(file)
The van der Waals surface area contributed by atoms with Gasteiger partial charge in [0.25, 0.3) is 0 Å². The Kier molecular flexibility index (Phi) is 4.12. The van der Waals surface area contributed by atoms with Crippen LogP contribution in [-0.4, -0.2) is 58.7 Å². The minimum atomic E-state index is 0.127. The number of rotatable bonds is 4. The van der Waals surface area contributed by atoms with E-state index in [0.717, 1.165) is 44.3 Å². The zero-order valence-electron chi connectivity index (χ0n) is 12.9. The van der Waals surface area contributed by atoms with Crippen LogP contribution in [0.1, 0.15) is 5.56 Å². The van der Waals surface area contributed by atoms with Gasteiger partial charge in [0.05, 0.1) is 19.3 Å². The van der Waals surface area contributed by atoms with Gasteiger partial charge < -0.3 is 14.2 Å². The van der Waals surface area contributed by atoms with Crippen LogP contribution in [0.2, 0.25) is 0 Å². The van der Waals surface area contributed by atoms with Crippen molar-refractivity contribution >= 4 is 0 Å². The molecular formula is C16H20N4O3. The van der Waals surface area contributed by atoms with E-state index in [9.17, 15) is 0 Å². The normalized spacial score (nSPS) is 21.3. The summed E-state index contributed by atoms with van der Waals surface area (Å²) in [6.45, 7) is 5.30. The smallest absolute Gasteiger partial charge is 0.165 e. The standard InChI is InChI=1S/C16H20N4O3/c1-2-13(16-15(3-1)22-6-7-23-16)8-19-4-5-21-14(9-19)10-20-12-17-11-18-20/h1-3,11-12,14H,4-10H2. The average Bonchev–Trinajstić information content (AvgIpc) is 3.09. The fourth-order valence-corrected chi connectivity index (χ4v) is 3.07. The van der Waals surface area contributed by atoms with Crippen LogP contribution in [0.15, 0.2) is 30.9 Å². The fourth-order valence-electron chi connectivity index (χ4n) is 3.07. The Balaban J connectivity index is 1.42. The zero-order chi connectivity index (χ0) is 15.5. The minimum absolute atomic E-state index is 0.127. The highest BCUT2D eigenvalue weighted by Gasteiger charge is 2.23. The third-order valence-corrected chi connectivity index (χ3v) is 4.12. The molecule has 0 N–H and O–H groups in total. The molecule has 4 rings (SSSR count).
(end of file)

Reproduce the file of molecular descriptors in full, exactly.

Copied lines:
The van der Waals surface area contributed by atoms with Gasteiger partial charge in [0.25, 0.3) is 0 Å². The Kier molecular flexibility index (Phi) is 4.12. The van der Waals surface area contributed by atoms with Crippen LogP contribution in [-0.4, -0.2) is 58.7 Å². The minimum atomic E-state index is 0.127. The number of rotatable bonds is 4. The van der Waals surface area contributed by atoms with E-state index in [0.717, 1.165) is 44.3 Å². The zero-order valence-electron chi connectivity index (χ0n) is 12.9. The van der Waals surface area contributed by atoms with Crippen LogP contribution in [0.1, 0.15) is 5.56 Å². The van der Waals surface area contributed by atoms with Gasteiger partial charge in [0.05, 0.1) is 19.3 Å². The van der Waals surface area contributed by atoms with Gasteiger partial charge < -0.3 is 14.2 Å². The van der Waals surface area contributed by atoms with Crippen LogP contribution in [0.2, 0.25) is 0 Å². The van der Waals surface area contributed by atoms with Crippen molar-refractivity contribution >= 4 is 0 Å². The molecular formula is C16H20N4O3. The van der Waals surface area contributed by atoms with E-state index in [9.17, 15) is 0 Å². The normalized spacial score (nSPS) is 21.3. The summed E-state index contributed by atoms with van der Waals surface area (Å²) in [6.45, 7) is 5.30. The smallest absolute Gasteiger partial charge is 0.165 e. The standard InChI is InChI=1S/C16H20N4O3/c1-2-13(16-15(3-1)22-6-7-23-16)8-19-4-5-21-14(9-19)10-20-12-17-11-18-20/h1-3,11-12,14H,4-10H2. The average Bonchev–Trinajstić information content (AvgIpc) is 3.09. The fourth-order valence-corrected chi connectivity index (χ4v) is 3.07. The van der Waals surface area contributed by atoms with Crippen LogP contribution in [0.15, 0.2) is 30.9 Å². The fourth-order valence-electron chi connectivity index (χ4n) is 3.07. The Balaban J connectivity index is 1.42. The zero-order chi connectivity index (χ0) is 15.5. The minimum absolute atomic E-state index is 0.127. The highest BCUT2D eigenvalue weighted by Gasteiger charge is 2.23. The third-order valence-corrected chi connectivity index (χ3v) is 4.12. The molecule has 0 N–H and O–H groups in total. The molecule has 4 rings (SSSR count).